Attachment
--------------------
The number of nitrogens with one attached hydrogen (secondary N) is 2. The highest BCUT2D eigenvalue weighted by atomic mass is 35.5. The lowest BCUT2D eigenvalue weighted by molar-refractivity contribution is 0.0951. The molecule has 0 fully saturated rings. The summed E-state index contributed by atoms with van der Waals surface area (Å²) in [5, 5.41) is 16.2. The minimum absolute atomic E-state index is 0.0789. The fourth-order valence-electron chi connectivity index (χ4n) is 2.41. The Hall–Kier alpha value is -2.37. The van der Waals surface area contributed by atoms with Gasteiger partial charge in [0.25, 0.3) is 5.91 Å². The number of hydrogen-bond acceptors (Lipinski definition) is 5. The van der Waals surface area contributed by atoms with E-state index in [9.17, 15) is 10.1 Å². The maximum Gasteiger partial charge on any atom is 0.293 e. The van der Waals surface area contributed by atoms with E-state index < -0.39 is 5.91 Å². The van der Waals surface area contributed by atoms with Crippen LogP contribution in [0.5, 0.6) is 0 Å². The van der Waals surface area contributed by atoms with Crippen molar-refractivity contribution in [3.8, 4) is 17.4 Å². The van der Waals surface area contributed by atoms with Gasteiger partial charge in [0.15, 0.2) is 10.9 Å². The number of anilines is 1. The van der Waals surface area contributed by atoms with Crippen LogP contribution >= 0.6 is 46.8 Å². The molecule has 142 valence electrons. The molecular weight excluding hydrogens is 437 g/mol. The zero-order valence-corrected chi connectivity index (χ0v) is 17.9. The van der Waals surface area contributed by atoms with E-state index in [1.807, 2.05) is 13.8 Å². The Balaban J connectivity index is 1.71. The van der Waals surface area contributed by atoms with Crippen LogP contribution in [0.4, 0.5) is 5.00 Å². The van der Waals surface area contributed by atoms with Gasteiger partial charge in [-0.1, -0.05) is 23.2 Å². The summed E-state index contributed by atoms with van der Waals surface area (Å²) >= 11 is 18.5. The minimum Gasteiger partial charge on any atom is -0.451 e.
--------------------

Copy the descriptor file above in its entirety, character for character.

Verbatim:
The number of nitrogens with one attached hydrogen (secondary N) is 2. The highest BCUT2D eigenvalue weighted by atomic mass is 35.5. The lowest BCUT2D eigenvalue weighted by molar-refractivity contribution is 0.0951. The molecule has 0 fully saturated rings. The summed E-state index contributed by atoms with van der Waals surface area (Å²) in [5, 5.41) is 16.2. The minimum absolute atomic E-state index is 0.0789. The fourth-order valence-electron chi connectivity index (χ4n) is 2.41. The Hall–Kier alpha value is -2.37. The van der Waals surface area contributed by atoms with Gasteiger partial charge in [0.25, 0.3) is 5.91 Å². The number of hydrogen-bond acceptors (Lipinski definition) is 5. The van der Waals surface area contributed by atoms with E-state index in [9.17, 15) is 10.1 Å². The maximum Gasteiger partial charge on any atom is 0.293 e. The van der Waals surface area contributed by atoms with E-state index < -0.39 is 5.91 Å². The van der Waals surface area contributed by atoms with Crippen LogP contribution in [0.5, 0.6) is 0 Å². The van der Waals surface area contributed by atoms with Crippen molar-refractivity contribution in [3.8, 4) is 17.4 Å². The van der Waals surface area contributed by atoms with Gasteiger partial charge in [0.15, 0.2) is 10.9 Å². The number of anilines is 1. The van der Waals surface area contributed by atoms with Crippen LogP contribution >= 0.6 is 46.8 Å². The molecule has 142 valence electrons. The molecular weight excluding hydrogens is 437 g/mol. The zero-order valence-corrected chi connectivity index (χ0v) is 17.9. The van der Waals surface area contributed by atoms with E-state index in [1.807, 2.05) is 13.8 Å². The Balaban J connectivity index is 1.71. The van der Waals surface area contributed by atoms with Crippen LogP contribution in [0.4, 0.5) is 5.00 Å². The van der Waals surface area contributed by atoms with Gasteiger partial charge in [-0.1, -0.05) is 23.2 Å². The summed E-state index contributed by atoms with van der Waals surface area (Å²) >= 11 is 18.5. The minimum Gasteiger partial charge on any atom is -0.451 e.